How is inclusivity part of the POSH purview?
Yes, we work with organizations to protect all types of people from body shaming and any other types of victimization. From an organization perspective the more we are tolerant towards LGBTQIA the more progressive and inclusive we become. And that is the future.
How do you think is the healing process happening with women victims?
Women should heal right after and put it behind them and start moving in a positive direction. The society and family support are key, and they should not be further destroyed by victim shaming/blaming.
Importantly, victims should not blame themselves and speak about it openly and fight for their rights. In this context I applaud #METOO as it needs tremendous courage to speak up. Women should emerge strong and if moving out of the organization helps, they must go for it, but report before you leave. As there could be other victims like you who could be suffering in silence.
How are the millennials reacting to this?
Millennials are sometimes far more lenient and more outspoken. They give in easily and harassers take advantage of the same. They think these are easy ways to move up the ladder and crave for corporate favours. Sometimes, they also seek attention as when we investigate several millennial related cases, we have found misrepresented facts and the real scenario is largely different from the problem reported. At the same time, they don’t hesitate to speak up.
What are the best books to read up in this space?
In Diversity space, Books that I would recommend are Own It by Aparna Jain and of course Lean In by Sheryl Sandberg. In Preventing Sexual Harassment, I would recommend my own book BCC: Behind Closed cubicles, a collection of real life short stories.
What is your motivation to take up this cause?
Having had a long IT career, I have travelled much and have been exposed to different cultures and people. And I realized that women being victimized is a common incident everywhere. And even while in the corporate I have played the buddy for victims, and over a period I grew attached to the cause. So, I took the opportunity to make a difference in this space and have simplified and customized this initiative for organizations. Also, its language has been made easier to comprehend so that actions are born out of this to protect women.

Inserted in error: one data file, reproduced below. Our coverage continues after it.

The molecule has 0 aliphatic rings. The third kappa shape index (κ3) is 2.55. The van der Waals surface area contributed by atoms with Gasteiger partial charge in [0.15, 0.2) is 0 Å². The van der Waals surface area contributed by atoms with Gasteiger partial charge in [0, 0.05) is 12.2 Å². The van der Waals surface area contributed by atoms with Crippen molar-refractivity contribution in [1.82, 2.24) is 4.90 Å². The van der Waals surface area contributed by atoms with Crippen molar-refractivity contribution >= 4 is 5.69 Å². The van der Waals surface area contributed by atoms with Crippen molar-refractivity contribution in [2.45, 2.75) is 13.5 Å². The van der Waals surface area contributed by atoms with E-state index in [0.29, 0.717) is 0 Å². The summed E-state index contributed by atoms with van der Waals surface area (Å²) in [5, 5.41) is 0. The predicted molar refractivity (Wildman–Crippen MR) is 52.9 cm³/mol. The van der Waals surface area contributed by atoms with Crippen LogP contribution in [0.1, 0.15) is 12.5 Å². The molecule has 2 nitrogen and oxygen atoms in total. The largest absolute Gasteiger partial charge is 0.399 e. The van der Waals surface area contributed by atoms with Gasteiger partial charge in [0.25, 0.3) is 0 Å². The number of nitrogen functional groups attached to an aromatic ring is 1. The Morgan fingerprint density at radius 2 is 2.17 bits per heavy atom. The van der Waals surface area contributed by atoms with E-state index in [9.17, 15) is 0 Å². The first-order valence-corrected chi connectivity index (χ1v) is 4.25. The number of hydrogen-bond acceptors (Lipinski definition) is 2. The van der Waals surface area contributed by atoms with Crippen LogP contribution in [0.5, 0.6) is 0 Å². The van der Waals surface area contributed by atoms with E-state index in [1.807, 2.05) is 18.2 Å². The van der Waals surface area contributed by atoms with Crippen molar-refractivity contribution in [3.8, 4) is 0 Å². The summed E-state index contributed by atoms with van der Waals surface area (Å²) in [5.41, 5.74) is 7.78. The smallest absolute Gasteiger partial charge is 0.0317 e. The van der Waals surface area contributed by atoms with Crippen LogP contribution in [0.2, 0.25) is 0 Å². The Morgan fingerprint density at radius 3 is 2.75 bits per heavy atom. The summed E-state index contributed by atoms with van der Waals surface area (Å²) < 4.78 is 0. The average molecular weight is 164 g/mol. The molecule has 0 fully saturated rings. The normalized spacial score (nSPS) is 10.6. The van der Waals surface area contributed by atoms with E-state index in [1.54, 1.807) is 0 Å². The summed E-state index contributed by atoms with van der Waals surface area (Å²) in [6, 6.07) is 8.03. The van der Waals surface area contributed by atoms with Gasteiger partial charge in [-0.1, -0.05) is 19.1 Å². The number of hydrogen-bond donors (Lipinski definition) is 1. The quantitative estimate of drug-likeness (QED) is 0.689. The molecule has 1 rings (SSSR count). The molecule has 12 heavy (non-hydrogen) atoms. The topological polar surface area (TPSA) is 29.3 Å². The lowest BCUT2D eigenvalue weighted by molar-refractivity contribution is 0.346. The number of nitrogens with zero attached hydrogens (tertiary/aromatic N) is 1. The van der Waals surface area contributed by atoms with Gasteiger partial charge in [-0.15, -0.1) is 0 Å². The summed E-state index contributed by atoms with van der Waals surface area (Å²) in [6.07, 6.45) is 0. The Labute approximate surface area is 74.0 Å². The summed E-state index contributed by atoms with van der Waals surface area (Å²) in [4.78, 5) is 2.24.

What are final thoughts to working and other women?
My closing remarks would be that we live in a world of everything happening swiftly. So, women don’t have to live in guilt and remain victims forever. Either you learn to speak up to the harasser and ask them to stop their behaviour or report to the HR right way. There is no compromise in this. And organisations and managers play a crucial role in setting the right examples.
All this said, it’s not a doom and gloom scenario. And with so much awareness and communication on sexual harassment, corporates are serious about preventing it. And let’s be assured that our women workforce is being protected.
Key Takeaways from the interview:
- Fact remains that 3-5% of women across organizations remain victims.
- Most often reported sexual harassment act in a corporate is staring at women’s body.
- A random corporate survey of 2200 employees across corporate India, says that out of 80 total victims there were 12 men and 68 women.
- There are three Cs to making sexual harassment a non-issue: Culture, Compliance and Correction
Co-Founder, CEO, Kelp HR & POSH Consultant
Global Coaching Lab’s Thought Leadership initiative endeavours to bring to you different perspectives that will help you become the best leaders and manage your teams more efficiently. In this context, paying enough attention to diversity and inclusion we bring to you insights on how you can create a workplace that is safe for women and promotes a healthy coexistence of men and women employees.